Queer people have been recognized for millennia as magical beings. Cultures with three to seven genders acknowledge that gender expression is complex, mysterious, and even touched by the Divine. We have been acknowledged as travelers between the upperworld and underworld. For example, in the Sumerian myth of Inanna, Queen of Heaven, it is two “genderless beings” who bring her the Water of Life and the Food of Life to save her after her invasion of the Underworld realm of Her sister-self, Ereshkigal.
And in 1978, queer, world-traveling magic would find a new expression: Gilbert Baker designed the first rainbow flag. Baker included eight stripes, each one a different color. He assigned a meaning to each stripe, an expression or aspiration for the “gay” community. Bright pink for sex, red for life, orange for healing, yellow for sunlight, green for nature, turquoise for magic, dark blue for serenity, and violet for spirit.
The flags were an overnight sensation, and eventually groups like the 32 volunteers who dyed and sewed the first flag couldn’t keep up with demand.
Enter mass production.
Mass production that of course changed something that had been the work of a few, dedicated, invested human hands.
The first big change was that large lots of hot pink fabric were unavailable; the stripe signifying sex was lost.
The second change, made to accommodate hanging the flags in municipal areas, was to eliminate the turquoise; the stripe signifying magic was lost.
So now we have the six-colored flag we see all the time. And six qualities, no longer including sex or magic.
What I mean to get at, though, is that the loss of sex and magic—sexmagick—may have been the work of mass production, may seem benign, may look like happenstance…but as a priestess, I look at the symbol of those losses and know that losing the celebration of sexmagick as essential to queer identity contributes to marginalizing our own kin and impoverishing our own liberation.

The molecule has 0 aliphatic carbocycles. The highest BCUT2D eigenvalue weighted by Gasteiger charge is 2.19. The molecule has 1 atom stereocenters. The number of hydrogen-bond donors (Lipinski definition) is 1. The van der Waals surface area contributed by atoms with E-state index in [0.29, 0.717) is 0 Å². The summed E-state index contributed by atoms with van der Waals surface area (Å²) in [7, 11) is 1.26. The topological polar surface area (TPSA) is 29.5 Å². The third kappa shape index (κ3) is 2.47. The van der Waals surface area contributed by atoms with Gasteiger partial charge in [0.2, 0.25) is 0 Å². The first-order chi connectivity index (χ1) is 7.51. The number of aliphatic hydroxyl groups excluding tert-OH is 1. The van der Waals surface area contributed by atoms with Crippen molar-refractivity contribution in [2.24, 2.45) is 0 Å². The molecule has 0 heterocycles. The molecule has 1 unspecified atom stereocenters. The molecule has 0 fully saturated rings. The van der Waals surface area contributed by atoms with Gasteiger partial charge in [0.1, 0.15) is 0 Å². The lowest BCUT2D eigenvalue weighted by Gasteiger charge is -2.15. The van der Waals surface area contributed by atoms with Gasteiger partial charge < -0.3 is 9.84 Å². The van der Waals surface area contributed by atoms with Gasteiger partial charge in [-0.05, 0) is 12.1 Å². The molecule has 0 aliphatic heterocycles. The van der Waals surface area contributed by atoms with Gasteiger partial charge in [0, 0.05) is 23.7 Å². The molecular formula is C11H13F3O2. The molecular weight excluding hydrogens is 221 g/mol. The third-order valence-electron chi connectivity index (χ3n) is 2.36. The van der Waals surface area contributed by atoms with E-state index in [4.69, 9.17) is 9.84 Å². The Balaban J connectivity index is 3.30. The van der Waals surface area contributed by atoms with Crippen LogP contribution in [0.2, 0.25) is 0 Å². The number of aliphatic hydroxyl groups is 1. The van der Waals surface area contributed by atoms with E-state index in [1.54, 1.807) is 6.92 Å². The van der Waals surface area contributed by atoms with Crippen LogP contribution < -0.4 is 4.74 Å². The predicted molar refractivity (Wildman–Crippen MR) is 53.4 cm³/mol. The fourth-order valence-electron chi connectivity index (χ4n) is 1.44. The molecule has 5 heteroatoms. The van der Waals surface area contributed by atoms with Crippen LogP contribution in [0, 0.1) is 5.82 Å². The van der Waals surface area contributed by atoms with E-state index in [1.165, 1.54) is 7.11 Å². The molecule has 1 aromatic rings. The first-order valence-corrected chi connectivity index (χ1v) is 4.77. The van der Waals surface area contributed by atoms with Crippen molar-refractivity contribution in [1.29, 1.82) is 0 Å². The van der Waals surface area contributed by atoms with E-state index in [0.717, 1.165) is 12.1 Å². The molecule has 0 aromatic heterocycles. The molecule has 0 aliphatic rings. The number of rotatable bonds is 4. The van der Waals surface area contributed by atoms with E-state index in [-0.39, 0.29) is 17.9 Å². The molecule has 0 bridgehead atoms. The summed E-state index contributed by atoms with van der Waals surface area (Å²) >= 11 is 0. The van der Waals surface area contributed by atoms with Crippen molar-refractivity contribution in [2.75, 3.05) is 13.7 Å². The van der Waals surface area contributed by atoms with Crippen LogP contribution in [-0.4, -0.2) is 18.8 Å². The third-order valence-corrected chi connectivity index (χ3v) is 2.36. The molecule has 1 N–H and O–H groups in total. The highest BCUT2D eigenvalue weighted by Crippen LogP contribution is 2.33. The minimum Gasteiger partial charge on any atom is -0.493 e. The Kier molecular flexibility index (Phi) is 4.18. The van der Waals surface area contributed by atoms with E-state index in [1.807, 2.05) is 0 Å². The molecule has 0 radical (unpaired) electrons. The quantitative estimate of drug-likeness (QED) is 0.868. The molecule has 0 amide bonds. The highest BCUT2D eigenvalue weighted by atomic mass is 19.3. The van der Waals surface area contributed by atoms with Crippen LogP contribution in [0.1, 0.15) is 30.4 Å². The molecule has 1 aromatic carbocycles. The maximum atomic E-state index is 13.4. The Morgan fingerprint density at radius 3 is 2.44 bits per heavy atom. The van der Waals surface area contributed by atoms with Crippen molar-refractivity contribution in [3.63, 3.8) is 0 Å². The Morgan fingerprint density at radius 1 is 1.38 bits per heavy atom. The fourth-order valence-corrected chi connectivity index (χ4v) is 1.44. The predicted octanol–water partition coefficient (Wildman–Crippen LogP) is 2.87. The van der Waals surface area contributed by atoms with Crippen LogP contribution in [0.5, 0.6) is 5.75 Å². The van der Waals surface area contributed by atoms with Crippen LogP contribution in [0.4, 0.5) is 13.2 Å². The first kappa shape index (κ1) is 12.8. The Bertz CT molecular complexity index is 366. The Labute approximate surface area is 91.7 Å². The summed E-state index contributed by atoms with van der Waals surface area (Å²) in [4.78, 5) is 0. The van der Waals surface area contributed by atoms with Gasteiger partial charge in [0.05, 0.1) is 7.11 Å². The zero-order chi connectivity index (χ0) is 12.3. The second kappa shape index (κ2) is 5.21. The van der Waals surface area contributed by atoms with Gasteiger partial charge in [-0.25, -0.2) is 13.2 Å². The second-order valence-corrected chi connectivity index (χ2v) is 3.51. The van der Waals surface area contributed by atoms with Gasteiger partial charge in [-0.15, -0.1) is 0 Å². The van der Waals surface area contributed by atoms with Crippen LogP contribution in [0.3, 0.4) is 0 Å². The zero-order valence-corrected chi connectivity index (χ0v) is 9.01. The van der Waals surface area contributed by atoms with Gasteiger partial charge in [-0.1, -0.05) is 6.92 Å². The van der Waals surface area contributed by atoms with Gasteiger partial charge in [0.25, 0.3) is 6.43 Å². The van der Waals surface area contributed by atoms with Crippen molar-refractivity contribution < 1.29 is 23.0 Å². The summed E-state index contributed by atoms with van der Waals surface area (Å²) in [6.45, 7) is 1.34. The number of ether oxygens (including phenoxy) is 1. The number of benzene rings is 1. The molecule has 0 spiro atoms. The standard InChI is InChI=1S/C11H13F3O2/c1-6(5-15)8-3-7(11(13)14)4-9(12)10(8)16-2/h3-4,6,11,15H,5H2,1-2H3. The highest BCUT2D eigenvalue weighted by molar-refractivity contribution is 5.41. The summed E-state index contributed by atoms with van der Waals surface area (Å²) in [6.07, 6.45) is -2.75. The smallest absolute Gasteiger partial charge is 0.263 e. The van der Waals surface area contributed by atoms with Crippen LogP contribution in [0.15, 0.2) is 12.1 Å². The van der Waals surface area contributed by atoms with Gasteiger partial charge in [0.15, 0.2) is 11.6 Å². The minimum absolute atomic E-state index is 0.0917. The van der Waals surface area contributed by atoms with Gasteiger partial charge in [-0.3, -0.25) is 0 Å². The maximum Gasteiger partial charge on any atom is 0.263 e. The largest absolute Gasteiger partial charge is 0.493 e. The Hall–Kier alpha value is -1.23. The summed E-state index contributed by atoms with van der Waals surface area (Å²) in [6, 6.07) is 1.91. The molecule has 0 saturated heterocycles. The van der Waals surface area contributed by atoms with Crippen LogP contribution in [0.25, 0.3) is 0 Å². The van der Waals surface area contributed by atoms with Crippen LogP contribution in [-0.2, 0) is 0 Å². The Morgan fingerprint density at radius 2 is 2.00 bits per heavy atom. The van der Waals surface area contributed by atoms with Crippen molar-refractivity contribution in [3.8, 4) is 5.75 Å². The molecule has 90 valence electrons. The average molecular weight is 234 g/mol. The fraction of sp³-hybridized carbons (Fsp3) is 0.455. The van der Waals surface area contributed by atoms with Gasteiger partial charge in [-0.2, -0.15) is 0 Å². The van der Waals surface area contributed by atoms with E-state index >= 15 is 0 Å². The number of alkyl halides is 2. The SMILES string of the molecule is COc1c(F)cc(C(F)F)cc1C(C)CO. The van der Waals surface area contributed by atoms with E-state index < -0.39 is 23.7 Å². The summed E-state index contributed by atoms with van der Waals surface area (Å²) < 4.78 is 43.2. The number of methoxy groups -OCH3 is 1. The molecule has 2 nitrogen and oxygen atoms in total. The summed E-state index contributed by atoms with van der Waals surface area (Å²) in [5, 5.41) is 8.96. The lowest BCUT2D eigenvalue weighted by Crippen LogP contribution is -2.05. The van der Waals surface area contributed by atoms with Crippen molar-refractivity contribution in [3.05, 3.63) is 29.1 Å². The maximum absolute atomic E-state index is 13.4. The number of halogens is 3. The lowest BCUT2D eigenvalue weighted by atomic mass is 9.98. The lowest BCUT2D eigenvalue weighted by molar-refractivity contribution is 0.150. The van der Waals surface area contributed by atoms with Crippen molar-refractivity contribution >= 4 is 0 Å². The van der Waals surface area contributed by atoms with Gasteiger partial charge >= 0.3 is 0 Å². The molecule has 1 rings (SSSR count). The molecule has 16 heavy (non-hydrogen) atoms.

I think of the dozens of transwomen murdered in the US each year, mostly women of color, often sex workers, usually killed by someone they know. These vulnerable women are shapeshifting, magical, sexual people whose talismans have been lost in the rainbow flag. The fuchsia stripe celebrating sex and the turquoise stripe recognizing magick told a story of queer power that Pride celebrations have been losing for years.
These days, our extravagant Pride celebrations are most often supported by corporate sponsorships. And corporate sponsorship, like mass production, transforms something created by the work of devoted volunteers into something overseen by bigger and bigger money and more and more assimilation and respectability.
People fuss over whether the Dykes on Bikes (often the leaders of Pride parades) are too threatening, too dangerous, too obviously sexual to be the heralds of the parade. Queer leatherpeople are looked at askance, and their more assimilated queer kin ask each other, “Why do they have to be so out there?” A drag queen of my acquaintance was discouraged from wearing anything so revealing.